This trade is run systematically with the periodic rebalancing of indexed equal-weight portfolios, when a manager must pare back exposure to recent winners and increase those positions that have lost weight over the recent period. These adjustments create a buy low/sell high method that adds to returns in the long run, according to an analysis by Invesco.1 The asset-management company says that the vast majority of an equal-weighted portfolio’s outperformance can be attributed to disciplined quarterly rebalancing, with the remaining coming from a more consistent sector allocation.

The small-cap effect

A recent study by VanEck,2 however, is among those arguing that the outperformance of equal-weighted indices owes much to the strategies’ exposure to the size factor of small-cap stocks. In this study, the U.S. firm shows that the statistical distribution of individual stock returns is skewed. In particular, smaller shares tend to yield more extreme results – both on the negative and positive ends – than their larger counterparts, VanEck argues. Because the range and scope of positive returns more than offset those of negative returns, small-cap stocks are more accretive to the portfolio than large-cap stocks over time.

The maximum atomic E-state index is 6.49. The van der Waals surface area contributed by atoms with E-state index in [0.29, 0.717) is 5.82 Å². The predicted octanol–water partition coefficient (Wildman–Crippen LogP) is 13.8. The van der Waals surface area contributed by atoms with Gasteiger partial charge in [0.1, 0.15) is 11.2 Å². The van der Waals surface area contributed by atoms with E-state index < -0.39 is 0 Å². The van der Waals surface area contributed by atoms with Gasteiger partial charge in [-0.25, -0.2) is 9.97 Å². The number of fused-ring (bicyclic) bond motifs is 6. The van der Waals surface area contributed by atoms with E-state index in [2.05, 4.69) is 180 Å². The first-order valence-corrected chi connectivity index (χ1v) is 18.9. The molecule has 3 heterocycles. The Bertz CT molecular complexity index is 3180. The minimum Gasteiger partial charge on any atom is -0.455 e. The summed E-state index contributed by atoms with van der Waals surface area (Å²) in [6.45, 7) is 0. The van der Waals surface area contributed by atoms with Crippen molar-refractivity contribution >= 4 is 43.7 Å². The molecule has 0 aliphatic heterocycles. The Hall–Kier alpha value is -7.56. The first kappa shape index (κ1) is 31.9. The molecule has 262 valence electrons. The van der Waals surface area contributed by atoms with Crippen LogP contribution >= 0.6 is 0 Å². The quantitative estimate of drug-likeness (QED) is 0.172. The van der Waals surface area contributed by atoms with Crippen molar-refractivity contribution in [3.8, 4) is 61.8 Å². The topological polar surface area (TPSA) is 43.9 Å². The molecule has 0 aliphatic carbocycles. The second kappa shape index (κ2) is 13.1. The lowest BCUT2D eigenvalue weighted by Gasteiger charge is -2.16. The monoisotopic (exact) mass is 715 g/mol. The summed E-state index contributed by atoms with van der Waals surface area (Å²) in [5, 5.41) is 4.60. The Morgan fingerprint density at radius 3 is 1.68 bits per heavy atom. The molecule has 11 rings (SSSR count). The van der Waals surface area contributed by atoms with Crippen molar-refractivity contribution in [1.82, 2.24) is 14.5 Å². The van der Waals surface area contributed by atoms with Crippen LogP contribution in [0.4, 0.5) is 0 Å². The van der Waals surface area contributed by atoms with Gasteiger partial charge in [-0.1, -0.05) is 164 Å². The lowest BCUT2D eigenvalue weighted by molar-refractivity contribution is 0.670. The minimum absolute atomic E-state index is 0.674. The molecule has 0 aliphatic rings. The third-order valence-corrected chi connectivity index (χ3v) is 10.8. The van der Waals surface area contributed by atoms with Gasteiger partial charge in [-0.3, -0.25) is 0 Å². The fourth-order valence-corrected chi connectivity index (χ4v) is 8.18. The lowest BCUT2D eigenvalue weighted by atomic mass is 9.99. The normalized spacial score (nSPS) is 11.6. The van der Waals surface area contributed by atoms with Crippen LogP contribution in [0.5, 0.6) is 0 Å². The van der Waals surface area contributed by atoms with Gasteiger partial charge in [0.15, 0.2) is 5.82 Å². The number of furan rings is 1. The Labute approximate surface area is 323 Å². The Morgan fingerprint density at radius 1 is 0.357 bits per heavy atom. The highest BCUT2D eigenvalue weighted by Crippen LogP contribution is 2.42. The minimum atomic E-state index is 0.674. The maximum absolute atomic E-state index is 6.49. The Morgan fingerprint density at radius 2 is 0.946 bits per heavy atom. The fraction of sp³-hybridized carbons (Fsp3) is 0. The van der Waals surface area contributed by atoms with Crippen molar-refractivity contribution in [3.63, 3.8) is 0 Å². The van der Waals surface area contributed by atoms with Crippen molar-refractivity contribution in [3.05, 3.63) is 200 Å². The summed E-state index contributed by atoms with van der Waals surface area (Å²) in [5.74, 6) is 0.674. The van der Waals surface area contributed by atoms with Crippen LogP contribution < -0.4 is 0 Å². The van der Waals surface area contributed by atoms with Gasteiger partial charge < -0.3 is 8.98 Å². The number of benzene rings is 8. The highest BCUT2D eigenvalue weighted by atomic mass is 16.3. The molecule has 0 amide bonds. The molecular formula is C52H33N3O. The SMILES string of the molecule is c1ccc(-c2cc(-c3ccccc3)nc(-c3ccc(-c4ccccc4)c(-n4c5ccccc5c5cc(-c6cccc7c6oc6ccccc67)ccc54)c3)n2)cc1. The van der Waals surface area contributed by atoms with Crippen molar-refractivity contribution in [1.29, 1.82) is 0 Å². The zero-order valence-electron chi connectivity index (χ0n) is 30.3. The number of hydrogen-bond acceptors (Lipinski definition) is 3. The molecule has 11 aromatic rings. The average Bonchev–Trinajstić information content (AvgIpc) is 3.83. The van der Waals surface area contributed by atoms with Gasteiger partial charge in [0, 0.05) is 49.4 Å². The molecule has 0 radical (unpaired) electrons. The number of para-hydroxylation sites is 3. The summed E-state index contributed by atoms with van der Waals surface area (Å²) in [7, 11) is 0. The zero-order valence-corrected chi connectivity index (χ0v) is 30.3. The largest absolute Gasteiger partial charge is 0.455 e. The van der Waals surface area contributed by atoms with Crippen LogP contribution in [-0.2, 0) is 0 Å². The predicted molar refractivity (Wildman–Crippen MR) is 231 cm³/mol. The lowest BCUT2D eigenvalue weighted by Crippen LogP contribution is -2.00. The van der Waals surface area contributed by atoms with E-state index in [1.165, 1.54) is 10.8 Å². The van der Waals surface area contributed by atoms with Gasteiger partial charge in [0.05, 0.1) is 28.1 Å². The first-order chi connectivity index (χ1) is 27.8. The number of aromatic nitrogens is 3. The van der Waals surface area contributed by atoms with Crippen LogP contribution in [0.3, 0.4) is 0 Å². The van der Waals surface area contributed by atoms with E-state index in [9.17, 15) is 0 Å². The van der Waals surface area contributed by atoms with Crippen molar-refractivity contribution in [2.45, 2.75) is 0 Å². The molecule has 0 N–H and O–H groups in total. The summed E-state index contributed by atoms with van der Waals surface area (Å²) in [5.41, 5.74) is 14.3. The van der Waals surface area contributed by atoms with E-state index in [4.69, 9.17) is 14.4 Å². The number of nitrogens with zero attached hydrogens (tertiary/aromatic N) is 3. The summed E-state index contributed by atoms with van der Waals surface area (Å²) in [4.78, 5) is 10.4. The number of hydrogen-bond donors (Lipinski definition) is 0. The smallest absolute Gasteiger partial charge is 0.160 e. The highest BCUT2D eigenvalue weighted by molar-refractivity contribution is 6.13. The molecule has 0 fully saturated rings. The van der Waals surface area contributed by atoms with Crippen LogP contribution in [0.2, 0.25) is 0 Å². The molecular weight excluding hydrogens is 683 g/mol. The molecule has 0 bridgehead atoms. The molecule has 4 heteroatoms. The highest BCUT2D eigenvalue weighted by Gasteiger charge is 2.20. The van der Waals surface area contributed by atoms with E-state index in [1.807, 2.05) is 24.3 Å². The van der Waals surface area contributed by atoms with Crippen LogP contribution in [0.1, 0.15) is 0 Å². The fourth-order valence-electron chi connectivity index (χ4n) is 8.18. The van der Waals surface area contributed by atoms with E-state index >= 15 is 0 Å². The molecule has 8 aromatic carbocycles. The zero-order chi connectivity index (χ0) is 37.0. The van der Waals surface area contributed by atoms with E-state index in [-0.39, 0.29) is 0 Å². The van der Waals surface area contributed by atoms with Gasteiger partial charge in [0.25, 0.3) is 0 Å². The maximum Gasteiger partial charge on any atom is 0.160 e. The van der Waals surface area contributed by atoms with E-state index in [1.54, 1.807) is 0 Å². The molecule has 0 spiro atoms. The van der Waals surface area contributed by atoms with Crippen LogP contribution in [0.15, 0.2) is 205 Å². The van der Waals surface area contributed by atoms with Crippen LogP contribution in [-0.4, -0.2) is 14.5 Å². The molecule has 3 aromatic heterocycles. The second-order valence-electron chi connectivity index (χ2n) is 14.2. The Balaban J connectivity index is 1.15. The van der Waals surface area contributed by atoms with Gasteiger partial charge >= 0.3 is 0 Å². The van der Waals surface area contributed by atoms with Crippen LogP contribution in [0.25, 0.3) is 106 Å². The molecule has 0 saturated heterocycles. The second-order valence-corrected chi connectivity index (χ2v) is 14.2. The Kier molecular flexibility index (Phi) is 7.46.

Academia has also in recent years identified fundamental risk factors as drivers of equal-weighted portfolios. A study published in the Financial Analyst Journal in 20113 found that most rules-based, non-market-cap-weighted allocation strategies outperform their market-cap-weighted counterparts because of exposure to the value and size factors.

Concentration risk in benchmark indices

The edge in equal-weight strategies may diminish in narrower indices where members’ weights diverge less.

Weight dispersion is significantly larger in a broad benchmark such as the STOXX Europe 600, where the top 5% of stocks account for almost 35% of the gauge’s weight, compared to approximately 12% in the case of the EURO STOXX® 50 Index, the Eurozone’s blue-chip benchmark. The smallest component in the STOXX Europe 600 currently accounts for 0.012% of the benchmark’s weight, while the smallest constituent of the EURO STOXX 50 represents 0.903%.